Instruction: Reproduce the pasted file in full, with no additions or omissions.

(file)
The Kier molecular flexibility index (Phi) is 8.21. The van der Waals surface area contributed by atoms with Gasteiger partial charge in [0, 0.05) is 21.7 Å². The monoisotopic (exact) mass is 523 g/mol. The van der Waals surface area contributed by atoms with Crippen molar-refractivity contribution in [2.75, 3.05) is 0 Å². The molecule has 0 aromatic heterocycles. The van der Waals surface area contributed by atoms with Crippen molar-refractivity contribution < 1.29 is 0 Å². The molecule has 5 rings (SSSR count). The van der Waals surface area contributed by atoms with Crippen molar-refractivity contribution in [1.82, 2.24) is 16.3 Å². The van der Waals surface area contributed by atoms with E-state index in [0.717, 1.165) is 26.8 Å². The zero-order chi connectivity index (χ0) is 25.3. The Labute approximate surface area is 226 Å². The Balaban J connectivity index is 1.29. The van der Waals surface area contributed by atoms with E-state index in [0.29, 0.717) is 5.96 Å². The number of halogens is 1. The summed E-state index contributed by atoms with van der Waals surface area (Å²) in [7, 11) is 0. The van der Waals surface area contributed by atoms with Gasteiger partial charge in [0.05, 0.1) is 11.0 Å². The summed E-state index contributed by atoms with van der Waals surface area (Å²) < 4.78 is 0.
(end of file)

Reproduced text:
The Kier molecular flexibility index (Phi) is 8.21. The van der Waals surface area contributed by atoms with Gasteiger partial charge in [0, 0.05) is 21.7 Å². The monoisotopic (exact) mass is 523 g/mol. The van der Waals surface area contributed by atoms with Crippen molar-refractivity contribution in [2.75, 3.05) is 0 Å². The molecule has 0 aromatic heterocycles. The van der Waals surface area contributed by atoms with Crippen molar-refractivity contribution < 1.29 is 0 Å². The molecule has 5 rings (SSSR count). The van der Waals surface area contributed by atoms with Crippen molar-refractivity contribution in [1.82, 2.24) is 16.3 Å². The van der Waals surface area contributed by atoms with E-state index in [0.717, 1.165) is 26.8 Å². The zero-order chi connectivity index (χ0) is 25.3. The Labute approximate surface area is 226 Å². The Balaban J connectivity index is 1.29. The van der Waals surface area contributed by atoms with E-state index in [0.29, 0.717) is 5.96 Å². The number of halogens is 1. The summed E-state index contributed by atoms with van der Waals surface area (Å²) in [7, 11) is 0. The van der Waals surface area contributed by atoms with Gasteiger partial charge in [0.05, 0.1) is 11.0 Å². The summed E-state index contributed by atoms with van der Waals surface area (Å²) < 4.78 is 0.